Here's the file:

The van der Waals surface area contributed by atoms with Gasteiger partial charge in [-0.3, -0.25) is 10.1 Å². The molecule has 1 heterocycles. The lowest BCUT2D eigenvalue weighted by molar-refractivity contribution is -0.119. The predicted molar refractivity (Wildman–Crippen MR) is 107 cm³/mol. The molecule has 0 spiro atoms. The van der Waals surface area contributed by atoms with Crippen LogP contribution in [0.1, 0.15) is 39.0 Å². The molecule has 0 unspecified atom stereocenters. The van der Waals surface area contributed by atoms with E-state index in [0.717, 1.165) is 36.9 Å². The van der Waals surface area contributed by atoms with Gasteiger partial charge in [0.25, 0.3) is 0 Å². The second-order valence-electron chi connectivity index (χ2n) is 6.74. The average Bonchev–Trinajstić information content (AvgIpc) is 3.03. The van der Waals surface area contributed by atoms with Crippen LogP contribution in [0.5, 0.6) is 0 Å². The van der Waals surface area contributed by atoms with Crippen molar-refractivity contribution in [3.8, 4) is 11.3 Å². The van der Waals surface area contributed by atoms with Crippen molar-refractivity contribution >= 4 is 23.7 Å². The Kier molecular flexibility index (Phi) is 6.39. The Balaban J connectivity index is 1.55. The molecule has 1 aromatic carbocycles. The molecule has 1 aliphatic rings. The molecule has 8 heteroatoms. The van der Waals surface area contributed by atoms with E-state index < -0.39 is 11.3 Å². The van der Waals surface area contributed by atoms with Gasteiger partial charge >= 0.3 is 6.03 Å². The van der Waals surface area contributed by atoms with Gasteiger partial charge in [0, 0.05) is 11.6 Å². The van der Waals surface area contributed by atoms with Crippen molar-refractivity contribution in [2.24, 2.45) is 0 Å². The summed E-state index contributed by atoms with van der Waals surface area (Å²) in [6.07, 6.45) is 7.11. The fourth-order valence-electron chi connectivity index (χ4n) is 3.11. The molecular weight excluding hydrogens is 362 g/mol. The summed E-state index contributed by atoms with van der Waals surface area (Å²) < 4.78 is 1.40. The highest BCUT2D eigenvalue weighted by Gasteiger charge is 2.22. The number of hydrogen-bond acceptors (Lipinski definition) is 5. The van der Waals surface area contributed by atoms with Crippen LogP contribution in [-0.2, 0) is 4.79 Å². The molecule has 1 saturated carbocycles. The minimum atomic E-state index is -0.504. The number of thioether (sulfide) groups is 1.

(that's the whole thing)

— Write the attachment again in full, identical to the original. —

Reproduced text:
The van der Waals surface area contributed by atoms with Gasteiger partial charge in [-0.3, -0.25) is 10.1 Å². The molecule has 1 heterocycles. The lowest BCUT2D eigenvalue weighted by molar-refractivity contribution is -0.119. The predicted molar refractivity (Wildman–Crippen MR) is 107 cm³/mol. The molecule has 0 spiro atoms. The van der Waals surface area contributed by atoms with Crippen LogP contribution in [0.1, 0.15) is 39.0 Å². The molecule has 0 unspecified atom stereocenters. The van der Waals surface area contributed by atoms with E-state index in [0.717, 1.165) is 36.9 Å². The van der Waals surface area contributed by atoms with Gasteiger partial charge in [0.25, 0.3) is 0 Å². The second-order valence-electron chi connectivity index (χ2n) is 6.74. The average Bonchev–Trinajstić information content (AvgIpc) is 3.03. The van der Waals surface area contributed by atoms with Crippen LogP contribution in [0.5, 0.6) is 0 Å². The van der Waals surface area contributed by atoms with Crippen molar-refractivity contribution in [3.8, 4) is 11.3 Å². The van der Waals surface area contributed by atoms with Crippen molar-refractivity contribution >= 4 is 23.7 Å². The Kier molecular flexibility index (Phi) is 6.39. The Balaban J connectivity index is 1.55. The molecule has 1 aromatic carbocycles. The molecule has 1 aliphatic rings. The molecule has 8 heteroatoms. The van der Waals surface area contributed by atoms with E-state index < -0.39 is 11.3 Å². The van der Waals surface area contributed by atoms with Gasteiger partial charge >= 0.3 is 6.03 Å². The van der Waals surface area contributed by atoms with Gasteiger partial charge in [0, 0.05) is 11.6 Å². The van der Waals surface area contributed by atoms with Crippen molar-refractivity contribution in [2.24, 2.45) is 0 Å². The summed E-state index contributed by atoms with van der Waals surface area (Å²) in [6.07, 6.45) is 7.11. The fourth-order valence-electron chi connectivity index (χ4n) is 3.11. The molecular weight excluding hydrogens is 362 g/mol. The summed E-state index contributed by atoms with van der Waals surface area (Å²) < 4.78 is 1.40. The highest BCUT2D eigenvalue weighted by Gasteiger charge is 2.22. The number of hydrogen-bond acceptors (Lipinski definition) is 5. The van der Waals surface area contributed by atoms with Crippen LogP contribution in [-0.2, 0) is 4.79 Å². The molecule has 1 saturated carbocycles. The minimum atomic E-state index is -0.504. The number of thioether (sulfide) groups is 1.